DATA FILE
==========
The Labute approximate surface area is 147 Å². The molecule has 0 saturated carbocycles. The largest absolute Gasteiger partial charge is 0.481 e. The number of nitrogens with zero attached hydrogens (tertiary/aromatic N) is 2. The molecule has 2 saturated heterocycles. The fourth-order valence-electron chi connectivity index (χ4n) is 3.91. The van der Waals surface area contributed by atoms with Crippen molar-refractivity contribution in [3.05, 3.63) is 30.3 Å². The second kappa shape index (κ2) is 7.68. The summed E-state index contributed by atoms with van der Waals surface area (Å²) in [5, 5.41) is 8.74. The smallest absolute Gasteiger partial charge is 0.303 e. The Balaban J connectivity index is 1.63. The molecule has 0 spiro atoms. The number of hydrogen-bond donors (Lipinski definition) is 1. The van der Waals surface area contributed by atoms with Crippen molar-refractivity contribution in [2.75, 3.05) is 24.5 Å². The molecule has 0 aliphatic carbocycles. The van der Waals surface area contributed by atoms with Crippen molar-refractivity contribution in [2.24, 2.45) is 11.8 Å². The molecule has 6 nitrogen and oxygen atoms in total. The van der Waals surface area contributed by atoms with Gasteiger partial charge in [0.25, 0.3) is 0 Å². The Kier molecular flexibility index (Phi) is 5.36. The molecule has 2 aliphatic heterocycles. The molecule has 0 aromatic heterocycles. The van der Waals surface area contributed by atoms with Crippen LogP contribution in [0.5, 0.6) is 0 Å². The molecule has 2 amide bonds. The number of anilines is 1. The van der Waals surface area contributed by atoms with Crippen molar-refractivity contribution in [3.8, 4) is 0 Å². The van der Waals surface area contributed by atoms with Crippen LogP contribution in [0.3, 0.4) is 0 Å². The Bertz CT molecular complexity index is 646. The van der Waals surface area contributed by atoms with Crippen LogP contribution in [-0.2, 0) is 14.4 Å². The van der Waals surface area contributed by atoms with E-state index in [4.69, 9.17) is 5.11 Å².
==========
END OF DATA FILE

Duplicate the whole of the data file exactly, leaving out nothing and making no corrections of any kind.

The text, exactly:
The Labute approximate surface area is 147 Å². The molecule has 0 saturated carbocycles. The largest absolute Gasteiger partial charge is 0.481 e. The number of nitrogens with zero attached hydrogens (tertiary/aromatic N) is 2. The molecule has 2 saturated heterocycles. The fourth-order valence-electron chi connectivity index (χ4n) is 3.91. The van der Waals surface area contributed by atoms with Crippen molar-refractivity contribution in [3.05, 3.63) is 30.3 Å². The second kappa shape index (κ2) is 7.68. The summed E-state index contributed by atoms with van der Waals surface area (Å²) in [5, 5.41) is 8.74. The smallest absolute Gasteiger partial charge is 0.303 e. The Balaban J connectivity index is 1.63. The molecule has 0 spiro atoms. The number of hydrogen-bond donors (Lipinski definition) is 1. The van der Waals surface area contributed by atoms with Crippen molar-refractivity contribution in [2.75, 3.05) is 24.5 Å². The molecule has 0 aliphatic carbocycles. The van der Waals surface area contributed by atoms with Crippen molar-refractivity contribution in [2.24, 2.45) is 11.8 Å². The molecule has 6 nitrogen and oxygen atoms in total. The van der Waals surface area contributed by atoms with Gasteiger partial charge in [0.25, 0.3) is 0 Å². The Kier molecular flexibility index (Phi) is 5.36. The molecule has 2 aliphatic heterocycles. The molecule has 0 aromatic heterocycles. The van der Waals surface area contributed by atoms with Crippen LogP contribution in [0.5, 0.6) is 0 Å². The molecule has 2 amide bonds. The number of anilines is 1. The van der Waals surface area contributed by atoms with Crippen molar-refractivity contribution in [3.8, 4) is 0 Å². The van der Waals surface area contributed by atoms with Crippen LogP contribution in [0.3, 0.4) is 0 Å². The Bertz CT molecular complexity index is 646. The van der Waals surface area contributed by atoms with Crippen LogP contribution in [-0.2, 0) is 14.4 Å². The van der Waals surface area contributed by atoms with E-state index in [4.69, 9.17) is 5.11 Å².